Haleakalā (/ˌhɑːliːˌɑːkəˈlɑː/; Hawaiian: [ˈhɐleˈjɐkəˈlaː]), or the East Maui Volcano, is a massive shield volcano that forms more than 75% of the Hawaiian Island of Maui. The western 25% of the island is formed by another volcano, Mauna Kahalawai, which according to volcanologists, used to be over 13,000 feet high, but has collapsed and eroded down to a much smaller 5,100 feet. Mauna Kahalawai is the older of the two volcanoes at 1.4 million years old and Haleakala is 1.2 million years old. Mauna Kahalawai, because of all the erosion giving it the look of many mountains, is referred to as the West Maui Mountains.
According to legend, in the awe-inspiring basin at Haleakalā’s summit, the demigod Maui snared the sun, releasing it only after it promised to move more slowly across the sky. Haleakalā means "house of the sun"; the Haleakalā National Park encompasses the basin and portions of the volcano's flanks.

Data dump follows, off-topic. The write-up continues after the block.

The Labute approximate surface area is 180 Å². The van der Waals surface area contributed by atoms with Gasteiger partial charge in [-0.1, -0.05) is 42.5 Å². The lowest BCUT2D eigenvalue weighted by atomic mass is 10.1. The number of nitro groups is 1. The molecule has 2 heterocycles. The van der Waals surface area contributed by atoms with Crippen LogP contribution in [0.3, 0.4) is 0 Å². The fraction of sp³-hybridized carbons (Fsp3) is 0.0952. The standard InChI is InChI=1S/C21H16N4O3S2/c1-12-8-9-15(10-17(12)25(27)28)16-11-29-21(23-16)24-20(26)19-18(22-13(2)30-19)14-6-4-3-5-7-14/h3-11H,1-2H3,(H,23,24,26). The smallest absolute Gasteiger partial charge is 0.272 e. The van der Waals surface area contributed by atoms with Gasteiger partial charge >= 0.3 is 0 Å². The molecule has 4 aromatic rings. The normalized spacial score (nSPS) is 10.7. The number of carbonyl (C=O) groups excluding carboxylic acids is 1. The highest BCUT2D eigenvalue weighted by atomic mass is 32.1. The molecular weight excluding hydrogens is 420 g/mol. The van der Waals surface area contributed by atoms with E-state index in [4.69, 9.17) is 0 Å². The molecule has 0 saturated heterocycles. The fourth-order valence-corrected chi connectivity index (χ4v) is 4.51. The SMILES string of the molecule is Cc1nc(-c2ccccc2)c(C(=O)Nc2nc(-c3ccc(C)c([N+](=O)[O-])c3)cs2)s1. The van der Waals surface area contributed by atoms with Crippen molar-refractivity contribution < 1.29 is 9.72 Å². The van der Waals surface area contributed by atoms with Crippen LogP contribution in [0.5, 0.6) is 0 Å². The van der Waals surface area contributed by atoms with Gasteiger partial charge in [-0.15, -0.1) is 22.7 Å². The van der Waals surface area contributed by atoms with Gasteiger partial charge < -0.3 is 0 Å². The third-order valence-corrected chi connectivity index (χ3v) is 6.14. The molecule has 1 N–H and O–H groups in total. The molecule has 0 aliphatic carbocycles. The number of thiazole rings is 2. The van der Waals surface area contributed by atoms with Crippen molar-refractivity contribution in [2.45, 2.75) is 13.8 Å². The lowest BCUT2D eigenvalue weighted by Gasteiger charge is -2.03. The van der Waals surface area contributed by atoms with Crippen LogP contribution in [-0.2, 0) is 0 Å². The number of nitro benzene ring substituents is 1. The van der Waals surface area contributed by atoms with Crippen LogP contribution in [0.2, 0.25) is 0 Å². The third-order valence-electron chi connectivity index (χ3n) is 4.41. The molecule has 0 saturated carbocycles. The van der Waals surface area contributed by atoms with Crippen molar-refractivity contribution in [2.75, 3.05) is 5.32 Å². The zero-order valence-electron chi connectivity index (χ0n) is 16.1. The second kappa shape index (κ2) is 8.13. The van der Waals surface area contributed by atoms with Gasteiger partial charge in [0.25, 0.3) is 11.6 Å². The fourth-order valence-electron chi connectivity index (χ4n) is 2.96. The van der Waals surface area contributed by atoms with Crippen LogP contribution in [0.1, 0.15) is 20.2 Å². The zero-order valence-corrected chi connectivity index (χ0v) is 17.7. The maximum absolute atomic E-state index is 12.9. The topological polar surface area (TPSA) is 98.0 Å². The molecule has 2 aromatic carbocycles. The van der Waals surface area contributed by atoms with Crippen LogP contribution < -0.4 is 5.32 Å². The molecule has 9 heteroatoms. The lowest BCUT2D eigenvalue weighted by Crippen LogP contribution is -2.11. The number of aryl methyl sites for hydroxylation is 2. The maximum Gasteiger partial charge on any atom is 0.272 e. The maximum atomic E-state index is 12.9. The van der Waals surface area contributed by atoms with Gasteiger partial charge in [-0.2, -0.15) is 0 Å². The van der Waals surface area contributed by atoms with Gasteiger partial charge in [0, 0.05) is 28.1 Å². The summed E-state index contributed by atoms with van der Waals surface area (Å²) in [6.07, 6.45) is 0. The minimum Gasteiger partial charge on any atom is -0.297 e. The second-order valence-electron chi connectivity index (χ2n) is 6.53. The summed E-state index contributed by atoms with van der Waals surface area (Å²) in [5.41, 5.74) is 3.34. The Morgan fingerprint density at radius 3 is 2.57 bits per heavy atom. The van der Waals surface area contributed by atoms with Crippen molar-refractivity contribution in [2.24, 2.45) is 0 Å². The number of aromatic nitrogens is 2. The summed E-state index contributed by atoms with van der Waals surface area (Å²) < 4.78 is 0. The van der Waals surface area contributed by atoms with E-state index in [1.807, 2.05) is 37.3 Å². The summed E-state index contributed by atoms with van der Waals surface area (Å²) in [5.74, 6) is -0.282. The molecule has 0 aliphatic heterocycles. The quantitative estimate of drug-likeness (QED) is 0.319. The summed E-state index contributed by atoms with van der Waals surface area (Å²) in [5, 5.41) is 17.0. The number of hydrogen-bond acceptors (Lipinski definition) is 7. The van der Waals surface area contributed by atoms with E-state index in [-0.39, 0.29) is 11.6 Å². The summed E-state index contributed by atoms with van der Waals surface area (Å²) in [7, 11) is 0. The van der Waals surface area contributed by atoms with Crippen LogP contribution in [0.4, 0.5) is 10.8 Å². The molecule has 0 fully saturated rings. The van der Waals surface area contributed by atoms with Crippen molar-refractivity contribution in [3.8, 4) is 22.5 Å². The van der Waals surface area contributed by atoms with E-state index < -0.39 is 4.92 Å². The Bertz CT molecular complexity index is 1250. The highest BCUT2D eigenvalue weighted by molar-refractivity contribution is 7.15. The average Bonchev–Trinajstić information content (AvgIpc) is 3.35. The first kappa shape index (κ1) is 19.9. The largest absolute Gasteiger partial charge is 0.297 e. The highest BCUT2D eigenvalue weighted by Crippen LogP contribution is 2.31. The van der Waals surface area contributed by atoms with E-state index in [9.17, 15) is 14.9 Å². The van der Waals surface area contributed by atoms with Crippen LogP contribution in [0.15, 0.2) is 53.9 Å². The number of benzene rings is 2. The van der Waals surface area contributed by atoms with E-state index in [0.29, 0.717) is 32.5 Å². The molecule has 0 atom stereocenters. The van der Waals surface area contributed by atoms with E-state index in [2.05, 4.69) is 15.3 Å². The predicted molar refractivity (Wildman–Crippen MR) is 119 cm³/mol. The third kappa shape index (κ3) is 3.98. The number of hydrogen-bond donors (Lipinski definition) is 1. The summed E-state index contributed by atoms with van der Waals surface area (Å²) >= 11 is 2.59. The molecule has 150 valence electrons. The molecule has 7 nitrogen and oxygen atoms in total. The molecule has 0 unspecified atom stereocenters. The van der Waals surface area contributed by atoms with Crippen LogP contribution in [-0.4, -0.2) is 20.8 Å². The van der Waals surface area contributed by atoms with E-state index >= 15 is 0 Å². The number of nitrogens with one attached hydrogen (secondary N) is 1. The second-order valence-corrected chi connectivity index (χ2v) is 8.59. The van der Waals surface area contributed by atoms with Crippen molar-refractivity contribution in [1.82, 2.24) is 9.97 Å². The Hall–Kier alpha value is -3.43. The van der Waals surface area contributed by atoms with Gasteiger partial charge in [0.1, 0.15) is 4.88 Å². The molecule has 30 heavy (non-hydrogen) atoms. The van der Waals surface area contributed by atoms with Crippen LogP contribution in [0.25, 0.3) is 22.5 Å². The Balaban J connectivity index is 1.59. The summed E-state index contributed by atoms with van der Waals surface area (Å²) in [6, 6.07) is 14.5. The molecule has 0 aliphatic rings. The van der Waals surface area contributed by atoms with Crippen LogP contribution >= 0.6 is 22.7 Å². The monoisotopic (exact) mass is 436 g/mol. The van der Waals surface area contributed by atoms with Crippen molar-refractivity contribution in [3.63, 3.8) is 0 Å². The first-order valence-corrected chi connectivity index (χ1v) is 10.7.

A United Nations International Biosphere Reserve, the park comprises starkly contrasting worlds of mountain and coast. The road to the summit of Haleakalā rises from near sea level to 10,023 feet in 38 miles—possibly the steepest such gradient for autos in the world. Visitors ascend through several climate and vegetation zones, from humid subtropical lowlands to subalpine desert. Striking plants and animals such as the Haleakalā silversword (blooming ahinahina plant) and the nēnē (Hawaiian Goose) may be seen in this mountain section.
The summit-area depression formed as erosion ate away the mountain, joining two valleys. This 19-square-mile wilderness area, 2,720 feet deep, is the park's major draw….Manhattan Island would fit in here.